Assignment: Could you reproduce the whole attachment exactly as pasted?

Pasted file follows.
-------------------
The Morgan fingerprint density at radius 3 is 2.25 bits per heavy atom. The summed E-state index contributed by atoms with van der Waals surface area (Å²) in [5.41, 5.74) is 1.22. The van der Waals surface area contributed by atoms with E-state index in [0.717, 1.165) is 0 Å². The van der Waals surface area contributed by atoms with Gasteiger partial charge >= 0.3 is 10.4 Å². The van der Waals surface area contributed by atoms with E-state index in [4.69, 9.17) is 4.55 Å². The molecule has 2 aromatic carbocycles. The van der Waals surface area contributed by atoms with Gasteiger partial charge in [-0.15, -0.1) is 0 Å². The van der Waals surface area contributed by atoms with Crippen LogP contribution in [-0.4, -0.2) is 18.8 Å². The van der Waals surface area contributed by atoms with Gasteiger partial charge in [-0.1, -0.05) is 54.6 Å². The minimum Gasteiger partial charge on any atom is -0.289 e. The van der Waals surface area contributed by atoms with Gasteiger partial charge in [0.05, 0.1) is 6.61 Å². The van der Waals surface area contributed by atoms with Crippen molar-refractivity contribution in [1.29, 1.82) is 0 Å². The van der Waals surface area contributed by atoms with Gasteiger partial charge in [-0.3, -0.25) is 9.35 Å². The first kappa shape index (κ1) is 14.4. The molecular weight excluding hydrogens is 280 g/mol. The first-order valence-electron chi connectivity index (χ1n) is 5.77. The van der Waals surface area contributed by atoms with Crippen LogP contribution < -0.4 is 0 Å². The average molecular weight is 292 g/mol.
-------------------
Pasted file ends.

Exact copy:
The Morgan fingerprint density at radius 3 is 2.25 bits per heavy atom. The summed E-state index contributed by atoms with van der Waals surface area (Å²) in [5.41, 5.74) is 1.22. The van der Waals surface area contributed by atoms with E-state index in [0.717, 1.165) is 0 Å². The van der Waals surface area contributed by atoms with Gasteiger partial charge >= 0.3 is 10.4 Å². The van der Waals surface area contributed by atoms with E-state index in [4.69, 9.17) is 4.55 Å². The molecule has 2 aromatic carbocycles. The van der Waals surface area contributed by atoms with Gasteiger partial charge in [-0.15, -0.1) is 0 Å². The van der Waals surface area contributed by atoms with Crippen LogP contribution in [-0.4, -0.2) is 18.8 Å². The van der Waals surface area contributed by atoms with Gasteiger partial charge in [-0.1, -0.05) is 54.6 Å². The minimum Gasteiger partial charge on any atom is -0.289 e. The van der Waals surface area contributed by atoms with Gasteiger partial charge in [0.05, 0.1) is 6.61 Å². The van der Waals surface area contributed by atoms with Crippen molar-refractivity contribution in [1.29, 1.82) is 0 Å². The van der Waals surface area contributed by atoms with Gasteiger partial charge in [-0.3, -0.25) is 9.35 Å². The first kappa shape index (κ1) is 14.4. The molecular weight excluding hydrogens is 280 g/mol. The first-order valence-electron chi connectivity index (χ1n) is 5.77. The van der Waals surface area contributed by atoms with Crippen LogP contribution < -0.4 is 0 Å². The average molecular weight is 292 g/mol.